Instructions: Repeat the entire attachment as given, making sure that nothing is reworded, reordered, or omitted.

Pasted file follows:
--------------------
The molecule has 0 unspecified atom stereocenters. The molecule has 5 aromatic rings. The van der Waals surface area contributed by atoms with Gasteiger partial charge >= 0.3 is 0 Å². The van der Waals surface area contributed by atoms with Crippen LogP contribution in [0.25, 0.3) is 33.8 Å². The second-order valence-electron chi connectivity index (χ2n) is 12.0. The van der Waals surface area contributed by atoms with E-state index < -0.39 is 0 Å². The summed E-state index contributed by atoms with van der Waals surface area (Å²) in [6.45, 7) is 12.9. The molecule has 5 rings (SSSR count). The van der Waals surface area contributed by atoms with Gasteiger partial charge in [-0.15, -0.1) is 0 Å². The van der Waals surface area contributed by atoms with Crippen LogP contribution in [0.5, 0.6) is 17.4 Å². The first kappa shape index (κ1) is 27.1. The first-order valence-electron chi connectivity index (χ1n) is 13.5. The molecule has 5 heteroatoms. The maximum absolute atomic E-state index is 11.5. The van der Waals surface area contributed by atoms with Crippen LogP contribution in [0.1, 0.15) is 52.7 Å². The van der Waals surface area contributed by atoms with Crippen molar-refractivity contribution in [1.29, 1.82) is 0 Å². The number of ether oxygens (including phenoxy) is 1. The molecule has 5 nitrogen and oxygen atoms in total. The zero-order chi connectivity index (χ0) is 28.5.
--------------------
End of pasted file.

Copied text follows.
The molecule has 0 unspecified atom stereocenters. The molecule has 5 aromatic rings. The van der Waals surface area contributed by atoms with Gasteiger partial charge >= 0.3 is 0 Å². The van der Waals surface area contributed by atoms with Crippen LogP contribution in [0.25, 0.3) is 33.8 Å². The second-order valence-electron chi connectivity index (χ2n) is 12.0. The van der Waals surface area contributed by atoms with E-state index < -0.39 is 0 Å². The summed E-state index contributed by atoms with van der Waals surface area (Å²) in [6.45, 7) is 12.9. The molecule has 5 rings (SSSR count). The van der Waals surface area contributed by atoms with Gasteiger partial charge in [-0.15, -0.1) is 0 Å². The van der Waals surface area contributed by atoms with Crippen LogP contribution in [0.5, 0.6) is 17.4 Å². The first kappa shape index (κ1) is 27.1. The first-order valence-electron chi connectivity index (χ1n) is 13.5. The molecule has 5 heteroatoms. The maximum absolute atomic E-state index is 11.5. The van der Waals surface area contributed by atoms with Crippen LogP contribution in [0.1, 0.15) is 52.7 Å². The van der Waals surface area contributed by atoms with Crippen molar-refractivity contribution in [1.29, 1.82) is 0 Å². The number of ether oxygens (including phenoxy) is 1. The molecule has 5 nitrogen and oxygen atoms in total. The zero-order chi connectivity index (χ0) is 28.5.